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U.S. Geological Survey, Open-File Report 2007-1026

Proceedings of the U.S. Geological Survey 2004 Mercury Workshop—Mercury Research and Its Relation to Department of the Interior Resource Management

Edited by John A. Colman

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Report covers 4 and 1 (11" by 17" tabloid) also are available for viewing and printing.

Slides and video recordings of the workshop proceedings can be downloaded here.


As part of the Department of the Interior (DOI) program Science on the DOI Landscape Initiative, the U.S. Geological Survey (USGS), Eastern Region, held a workshop during August 17–18, 2004, in Reston, VA, on mercury in the environment as it relates to DOI resource management. DOI bureaus manage millions of acres of land and offshore resources subject to mercury deposition and to the effects of mercury on ecosystems and human health. The goals of the workshop were to (1) summarize information on mercury sources and cycling on DOI lands in the eastern United States, (2) learn the perspectives of the DOI bureaus regarding mercury on DOI lands, (3) provide information to DOI land managers about monitoring mercury and minimizing mercury accumulation in wildlife and humans, and (4) consider future directions for mercury monitoring and research on DOI lands.

The workshop focused on mercury research as it relates to DOI resource-management issues primarily in the eastern part of the United States (east of the Mississippi River). Topics included the influence of ecosystem setting on mercury biogeochemical transformation, land- and air-management practices as they affect mercury in the environment, mercury source issues, and effects of mercury on humans and wildlife. Mercury research topics were addressed by 24 invited oral presentations and 30 contributed posters. The perspectives of the DOI bureaus and land managers were addressed through a panel of scientists from the DOI resource-management bureaus and a Chippewa Indian Tribe of Minnesota. Discussion at the conclusion of the workshop was directed toward goals and long-term strategies for mercury research that will benefit DOI resource management. The panel, presentations, and discussions were videotaped and are available at the following URL, along with the slides presented: Abstracts from the presentations and posters are included in this report, together with summaries of each presentation session.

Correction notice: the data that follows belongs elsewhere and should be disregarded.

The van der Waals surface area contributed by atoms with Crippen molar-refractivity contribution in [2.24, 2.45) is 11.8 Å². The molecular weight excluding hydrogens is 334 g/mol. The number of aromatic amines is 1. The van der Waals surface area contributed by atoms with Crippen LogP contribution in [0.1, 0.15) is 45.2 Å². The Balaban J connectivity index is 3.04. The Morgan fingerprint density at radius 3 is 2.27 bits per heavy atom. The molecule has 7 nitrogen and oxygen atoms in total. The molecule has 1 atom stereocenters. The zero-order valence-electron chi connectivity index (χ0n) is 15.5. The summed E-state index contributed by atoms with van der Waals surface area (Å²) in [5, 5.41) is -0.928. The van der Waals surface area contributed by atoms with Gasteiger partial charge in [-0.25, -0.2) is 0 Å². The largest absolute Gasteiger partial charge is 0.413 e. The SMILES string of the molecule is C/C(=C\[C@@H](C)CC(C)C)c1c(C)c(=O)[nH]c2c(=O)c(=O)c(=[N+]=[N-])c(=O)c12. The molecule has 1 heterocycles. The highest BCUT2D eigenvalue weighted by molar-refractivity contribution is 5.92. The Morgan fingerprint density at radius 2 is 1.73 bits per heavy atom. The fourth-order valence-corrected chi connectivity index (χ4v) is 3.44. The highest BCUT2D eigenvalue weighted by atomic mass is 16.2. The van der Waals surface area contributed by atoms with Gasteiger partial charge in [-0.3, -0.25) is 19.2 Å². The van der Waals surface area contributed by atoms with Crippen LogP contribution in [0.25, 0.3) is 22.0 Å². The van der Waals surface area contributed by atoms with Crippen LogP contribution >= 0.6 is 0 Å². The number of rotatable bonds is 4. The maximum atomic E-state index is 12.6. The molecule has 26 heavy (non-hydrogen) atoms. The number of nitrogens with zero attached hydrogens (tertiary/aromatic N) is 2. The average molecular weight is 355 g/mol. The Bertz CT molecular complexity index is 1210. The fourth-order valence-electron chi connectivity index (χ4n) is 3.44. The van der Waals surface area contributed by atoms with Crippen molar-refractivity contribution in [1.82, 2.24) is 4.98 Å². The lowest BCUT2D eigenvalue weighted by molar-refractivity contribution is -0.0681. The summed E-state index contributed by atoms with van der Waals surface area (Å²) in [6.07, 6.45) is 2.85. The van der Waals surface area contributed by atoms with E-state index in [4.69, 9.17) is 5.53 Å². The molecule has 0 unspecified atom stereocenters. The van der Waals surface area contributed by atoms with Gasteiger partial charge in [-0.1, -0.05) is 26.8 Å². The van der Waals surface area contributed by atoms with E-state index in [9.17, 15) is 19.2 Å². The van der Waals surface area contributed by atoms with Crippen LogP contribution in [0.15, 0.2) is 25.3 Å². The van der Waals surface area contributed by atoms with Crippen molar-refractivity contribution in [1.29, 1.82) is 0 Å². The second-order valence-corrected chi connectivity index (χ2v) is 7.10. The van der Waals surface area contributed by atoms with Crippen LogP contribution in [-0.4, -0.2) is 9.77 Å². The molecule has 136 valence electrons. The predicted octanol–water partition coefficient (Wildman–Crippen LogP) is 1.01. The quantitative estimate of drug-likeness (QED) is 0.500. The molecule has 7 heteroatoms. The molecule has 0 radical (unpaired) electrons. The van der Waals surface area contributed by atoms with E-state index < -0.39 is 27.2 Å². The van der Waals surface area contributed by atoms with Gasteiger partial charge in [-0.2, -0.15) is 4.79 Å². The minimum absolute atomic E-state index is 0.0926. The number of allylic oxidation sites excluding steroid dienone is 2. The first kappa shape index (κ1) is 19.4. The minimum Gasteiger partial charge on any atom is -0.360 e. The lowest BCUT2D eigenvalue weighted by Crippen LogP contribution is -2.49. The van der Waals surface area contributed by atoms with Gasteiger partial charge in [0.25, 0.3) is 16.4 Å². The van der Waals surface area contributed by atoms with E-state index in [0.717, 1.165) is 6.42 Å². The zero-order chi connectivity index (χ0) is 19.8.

The abstracts in this volume that were written by U.S. Geological Survey authors were reviewed and approved for publication by the Survey. Abstracts submitted by researchers from academia and from state and other federal agencies are published as part of these proceedings, but do not necessarily reflect the Survey’s policies and views. The use of trade, product, or firm names is for descriptive purposes only and does not imply endorsement by the U.S. Government.


Executive Summary

Conversion Factors and Water-Quality Information




Session 1: Overview of Mercury Research and Relation to DOI Resource Management

Session Summary


Overview of the Mercury Contamination Problem and the Remaining Gaps in Understanding Related to Mercury Cycling and Fate in the Environment

Update on USEPA’s Regulatory Approach to Reducing Mercury Emissions

Panel presentation and discussion on DOI resource managers’ perspectives on mercury issues and needs for future research

Session 2: Case Studies on DOI Lands and Effects of Land Management on Mercury

Session Summary


The Aquatic Cycling of Mercury in the Everglades (ACME) Project: Integrated Research Providing Information for Management and Science

Mercury in Wetlands on the Lostwood National Wildlife Refuge, North Dakota

Mercury in Voyageurs National Park (Minnesota) Aquatic Food Chains

Session 3: Biological Effects

Session Summary


Target Species at Risk: Evidence of Endocrine Disruption and Reproductive Toxicity in Invertebrates, Fish, and Alligators

Threshold Levels of Mercury in Bird Eggs: What We Know and Don’t Know